Hello, I’m Michael Sliwinski, founder of Nozbe - to-do app for business owners and their teams. I write essays, books, work on projects and I podcast for you using #iPadOnly in #NoOffice as I believe that work is not a place you go to, it’s a thing you do. More…

Forget Crunchies. Let people vote with money.


It’s this time of the year that tech’s most popular weblog called “Techcrunch” is organizing their gala of startup awards called “Crunchies”, by some “industry experts” called the Oscars of the tech. I think it’s a great idea that folks are organizing these kind of award ceremonies - some startups will receive recognition (others like Facebook or Twitter yet again) and some CEOs will receive a nice vanity boost. I don’t have anything against these kind of initiatives. I just don’t understand why startup founders actually stress about these. They shouldn’t even care. Here’s why:

Forget Crunchies. Let people vote with money.

Awards are not real.

Awards are just that - awards - given by a few people who voted for your idea/startup/business and given the fact that most of the press and especially tech press is all about just a few companies like Facebook, Twitter, etc. than you even don’t have a fighting chance. Their crowd is bigger. Like 500-million bigger. So what do these awards really mean? Nothing. They don’t tell if the business that wins is really great or useful. It means there are a lot of people that voted for it. And nothing more.

Awards don’t tell if your startup business is great or not. They tell if it’s “hot or not”.

Does winning an award give you more customers? Does it bring value to your company? Nope. It may give you a little more press than usual and a little more users than usual in short term… but it doesn’t say if your business is really good. A vote for someone/something costs the voter nothing. They just decide what’s hot and vote for it. It’s free and that’s why it doesn’t mean anything. At least it shouldn’t mean anything to you.

Voting for awards costs nothing. Paying for a great service costs real money. And means a lot.

Vote for awards are like thousands of users of a free service. It means that there is a crowd that’s interested in something… but it doesn’t say about that something’s real worth. That’s why I know my web application Nozbe is worth a lot more to tens of thousands of happy people. Because they didn’t only show up on my web site and say: “Michael, your app is great”. They actually confirmed it with their hard-earned cash by paying for a Nozbe account. This award means a lot to me.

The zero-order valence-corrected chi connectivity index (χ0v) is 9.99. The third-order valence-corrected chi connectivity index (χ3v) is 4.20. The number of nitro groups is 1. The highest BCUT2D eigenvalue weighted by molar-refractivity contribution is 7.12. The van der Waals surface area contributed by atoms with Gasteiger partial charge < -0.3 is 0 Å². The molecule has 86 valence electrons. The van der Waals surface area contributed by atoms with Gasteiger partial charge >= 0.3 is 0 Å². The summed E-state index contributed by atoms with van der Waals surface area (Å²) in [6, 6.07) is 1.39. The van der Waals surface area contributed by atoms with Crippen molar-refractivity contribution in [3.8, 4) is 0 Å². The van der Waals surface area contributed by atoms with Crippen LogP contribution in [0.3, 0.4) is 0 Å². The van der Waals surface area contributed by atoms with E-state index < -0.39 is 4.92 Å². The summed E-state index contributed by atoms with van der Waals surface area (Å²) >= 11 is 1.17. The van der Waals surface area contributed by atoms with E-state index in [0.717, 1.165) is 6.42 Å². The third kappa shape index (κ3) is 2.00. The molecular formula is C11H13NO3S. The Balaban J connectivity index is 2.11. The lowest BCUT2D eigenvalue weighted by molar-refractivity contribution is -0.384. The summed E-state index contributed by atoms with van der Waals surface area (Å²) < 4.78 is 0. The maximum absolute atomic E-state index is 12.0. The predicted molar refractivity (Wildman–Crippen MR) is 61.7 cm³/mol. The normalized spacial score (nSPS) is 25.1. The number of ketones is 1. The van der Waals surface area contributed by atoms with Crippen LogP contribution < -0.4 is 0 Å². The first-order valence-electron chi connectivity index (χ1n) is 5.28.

When people award you with money - they mean confidence and trust.

This is the major difference. When people become your paying customers, they vote for your startup business with their own money. And that’s not only a materialistic vote of dollars… it’s also a vote of confidence and trust. They trust you and by giving you their money they hope you’ll not fail them and make everything in your power to offer the best possible service to them. This is a special relationship that means a lot more than a “vanity boost” of an award. And it’s something I experience every day and I love it. I know my stuff works because people use it and keep paying for it. I don’t need any award to tell me that.

Here’s one of the emails that really made my day. I received it recently from one of our customers:

“I signed up for Nozbe Sunday night at 11:15pm. By 11:45pm I was pulling out my credit card. By 3am I had accomplished all the actions I intended to accomplish all weekend and didn’t. That was the best ROI on ten dollars I’ve ever received.”

If you’re in tech business you should care about changing the world.

That’s really all you should care about. About making a dent in the universe and about building something great and beyond useful. That’s all that matters. If you do build something great, make sure to let people vote with their money so that you know for sure if people are willing to part with their hard-earned cash in order to give you their vote of trust and confidence. And see for yourself if it doesn’t give you a “vanity boost” many times better than winning an industry award… and the best part of it is this: it will not happen once a year (like most award ceremonies do)… it’ll keep on happening to you every single day.